Wednesday 15 September 2010

"Lord of the Forest"

This summer, I puzzled about history, for this term. We study history in a chronological order, well usually, and had just finished the Tudors. The Tudors are exciting and there are plenty of resources, activities and places to visit. The Stewarts are another matter-sorry to any Stewart experts out there. By far the best way of introducing this topic seemed to be to celebrate Guy Fawkes night and then Thanksgiving but they were inconveniently placed at the beginning of the second half of term. I toyed with altering the calendar but couldn't quite imagine Guy Fawkes at the beginning of September.
Thankfully, at this point, my cousin came to stay and suggested using "Lord of the Forest" for the half term.

I hadn't heard of this, out of print, book before. It is written by "BB" who apparently was Denys Watkins-Pitchford who also illustrated the book-under his real name with beautiful scraper-board black and white illustrations.
The book describes the life of an oak from when it was planted in 1272, in the Sussex Weald, until the Second World War when its last acorn is planted. Natural history and scenes from English history are woven together to produce a fascinating book.
The book lends itself to so many other activities which we have scarcely even started. I am indebted to my cousin for suggesting several initially.
Obviously, scraper-board art needs to be followed. I wasn't able to find white but the coloured card is surprisingly effective.

We did think about printing using wood-cuts, as the illustrations look similar to woodcuts, but discarded this idea, on grounds of safety. The younger ones enjoyed printing with oak leaves-a safer option.
We are working on creative writing and map making around an imaginary oak.
Hopefully, ds will create a timeline, perhaps using as a base, something like the oak he painted.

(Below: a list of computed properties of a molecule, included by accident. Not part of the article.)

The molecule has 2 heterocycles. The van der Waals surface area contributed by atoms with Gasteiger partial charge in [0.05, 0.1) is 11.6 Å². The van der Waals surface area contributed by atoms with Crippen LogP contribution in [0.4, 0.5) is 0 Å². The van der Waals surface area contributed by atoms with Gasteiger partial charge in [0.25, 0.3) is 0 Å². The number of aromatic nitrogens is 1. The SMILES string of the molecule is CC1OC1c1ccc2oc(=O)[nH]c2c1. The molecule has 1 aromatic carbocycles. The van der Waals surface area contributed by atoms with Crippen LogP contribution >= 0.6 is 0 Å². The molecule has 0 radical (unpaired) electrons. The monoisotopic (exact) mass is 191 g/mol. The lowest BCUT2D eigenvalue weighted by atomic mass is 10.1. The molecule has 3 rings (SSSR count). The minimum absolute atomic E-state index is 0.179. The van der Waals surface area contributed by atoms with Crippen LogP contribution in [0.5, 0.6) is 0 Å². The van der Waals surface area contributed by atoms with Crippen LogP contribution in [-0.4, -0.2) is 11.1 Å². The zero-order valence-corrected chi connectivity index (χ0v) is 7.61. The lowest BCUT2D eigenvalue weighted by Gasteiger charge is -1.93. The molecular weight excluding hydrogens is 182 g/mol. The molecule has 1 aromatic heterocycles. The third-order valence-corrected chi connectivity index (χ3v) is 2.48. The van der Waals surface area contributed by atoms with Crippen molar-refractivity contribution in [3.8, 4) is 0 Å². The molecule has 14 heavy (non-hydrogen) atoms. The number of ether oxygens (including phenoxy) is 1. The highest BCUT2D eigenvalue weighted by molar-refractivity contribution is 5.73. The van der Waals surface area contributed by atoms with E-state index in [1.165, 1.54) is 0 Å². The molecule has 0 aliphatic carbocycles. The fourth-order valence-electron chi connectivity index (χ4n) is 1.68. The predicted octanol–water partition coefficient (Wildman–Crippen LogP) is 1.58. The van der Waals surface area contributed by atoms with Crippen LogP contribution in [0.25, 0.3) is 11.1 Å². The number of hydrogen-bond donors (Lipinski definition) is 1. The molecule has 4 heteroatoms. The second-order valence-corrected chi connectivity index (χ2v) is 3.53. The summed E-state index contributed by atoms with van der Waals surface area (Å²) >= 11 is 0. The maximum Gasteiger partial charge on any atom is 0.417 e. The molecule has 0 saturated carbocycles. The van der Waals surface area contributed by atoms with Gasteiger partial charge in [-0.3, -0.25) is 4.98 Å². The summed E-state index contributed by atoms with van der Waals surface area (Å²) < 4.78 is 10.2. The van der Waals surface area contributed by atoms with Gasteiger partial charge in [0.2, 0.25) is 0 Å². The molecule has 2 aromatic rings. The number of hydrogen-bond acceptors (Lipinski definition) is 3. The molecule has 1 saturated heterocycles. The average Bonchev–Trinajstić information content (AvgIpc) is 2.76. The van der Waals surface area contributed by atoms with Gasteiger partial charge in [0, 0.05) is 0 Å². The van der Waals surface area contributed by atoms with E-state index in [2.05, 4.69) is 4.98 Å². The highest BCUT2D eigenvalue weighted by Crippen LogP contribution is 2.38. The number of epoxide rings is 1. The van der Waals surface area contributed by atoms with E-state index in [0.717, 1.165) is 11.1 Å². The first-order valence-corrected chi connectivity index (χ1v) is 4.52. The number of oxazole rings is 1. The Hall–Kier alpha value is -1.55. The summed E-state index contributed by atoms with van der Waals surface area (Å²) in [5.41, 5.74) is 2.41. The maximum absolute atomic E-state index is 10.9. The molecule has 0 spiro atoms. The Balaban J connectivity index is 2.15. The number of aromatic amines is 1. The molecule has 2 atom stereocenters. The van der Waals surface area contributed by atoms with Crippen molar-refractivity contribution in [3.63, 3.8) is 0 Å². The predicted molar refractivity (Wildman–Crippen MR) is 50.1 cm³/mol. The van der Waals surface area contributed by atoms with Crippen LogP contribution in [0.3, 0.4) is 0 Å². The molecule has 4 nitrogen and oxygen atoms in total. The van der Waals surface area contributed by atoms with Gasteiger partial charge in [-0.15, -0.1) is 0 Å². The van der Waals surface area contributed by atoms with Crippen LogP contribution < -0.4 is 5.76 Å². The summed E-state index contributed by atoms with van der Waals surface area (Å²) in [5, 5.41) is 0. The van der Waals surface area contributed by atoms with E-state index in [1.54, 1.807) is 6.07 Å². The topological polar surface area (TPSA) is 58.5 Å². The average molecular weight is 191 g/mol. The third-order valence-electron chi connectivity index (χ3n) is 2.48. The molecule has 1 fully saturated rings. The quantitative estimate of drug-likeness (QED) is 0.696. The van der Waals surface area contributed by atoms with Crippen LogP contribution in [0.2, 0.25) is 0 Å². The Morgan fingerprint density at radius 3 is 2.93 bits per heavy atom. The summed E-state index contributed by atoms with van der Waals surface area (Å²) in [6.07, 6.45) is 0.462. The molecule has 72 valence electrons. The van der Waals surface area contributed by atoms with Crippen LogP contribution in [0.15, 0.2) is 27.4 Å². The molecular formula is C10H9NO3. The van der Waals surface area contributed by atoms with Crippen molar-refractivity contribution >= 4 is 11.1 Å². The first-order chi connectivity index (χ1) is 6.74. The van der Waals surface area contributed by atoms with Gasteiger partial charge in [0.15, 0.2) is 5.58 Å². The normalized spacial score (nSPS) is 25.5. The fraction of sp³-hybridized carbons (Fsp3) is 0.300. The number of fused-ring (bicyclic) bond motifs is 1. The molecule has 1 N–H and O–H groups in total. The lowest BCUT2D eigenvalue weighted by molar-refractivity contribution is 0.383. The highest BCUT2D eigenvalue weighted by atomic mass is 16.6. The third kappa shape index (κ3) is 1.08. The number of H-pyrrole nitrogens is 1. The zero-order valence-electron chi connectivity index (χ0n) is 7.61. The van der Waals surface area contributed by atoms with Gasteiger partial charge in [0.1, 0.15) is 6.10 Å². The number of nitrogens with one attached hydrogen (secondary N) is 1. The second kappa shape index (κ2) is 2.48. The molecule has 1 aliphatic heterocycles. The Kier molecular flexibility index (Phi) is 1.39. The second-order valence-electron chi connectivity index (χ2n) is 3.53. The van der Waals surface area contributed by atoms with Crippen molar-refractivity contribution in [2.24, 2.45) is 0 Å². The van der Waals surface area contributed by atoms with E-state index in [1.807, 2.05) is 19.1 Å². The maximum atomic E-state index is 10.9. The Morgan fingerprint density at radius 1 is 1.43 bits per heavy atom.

Oaks in the Sussex Weald do, however, have a link with an important part of Stewart history. We have talked about the non-conformists who met in the Kent and Sussex Weald, in secret, prior to the Glorious Revolution of 1688. There were stories that I was told, as a child, about this. The services with no singing and the deacon praying a long prayer, at the end of the sermon. The minister left in this prayer but anyone else who left was known to be a traitor.
We have become much more aware of oaks rather than just the "conker" trees. The children discovered that we have an oak in a corner of our garden and have discussed how best this can be tended and whether some shrubs around it need to be removed.
Future plans may include lino printing, clay models of acorns, planting an acorn-there is some current interest in a bonsai oak, further investigation of what it would be like to have been a villager in 1272, a half term visit to Weald and Downland Openair Museum  
We've enjoyed this project which has been so much better than trying to do the Stewarts without festivals!

1 comment:

  1. This looks great. You have done some lovely activities. If R likes the story then he will probably like Brendon Chase as well. It's a bit like Swallows and Amazons. Paul loved The Forest of Boland Light Railway as well and The Little Grey Men. I think that BB deserves to be much better known as an author. Thanks for your lovely blog. I do enjoy reading it. xx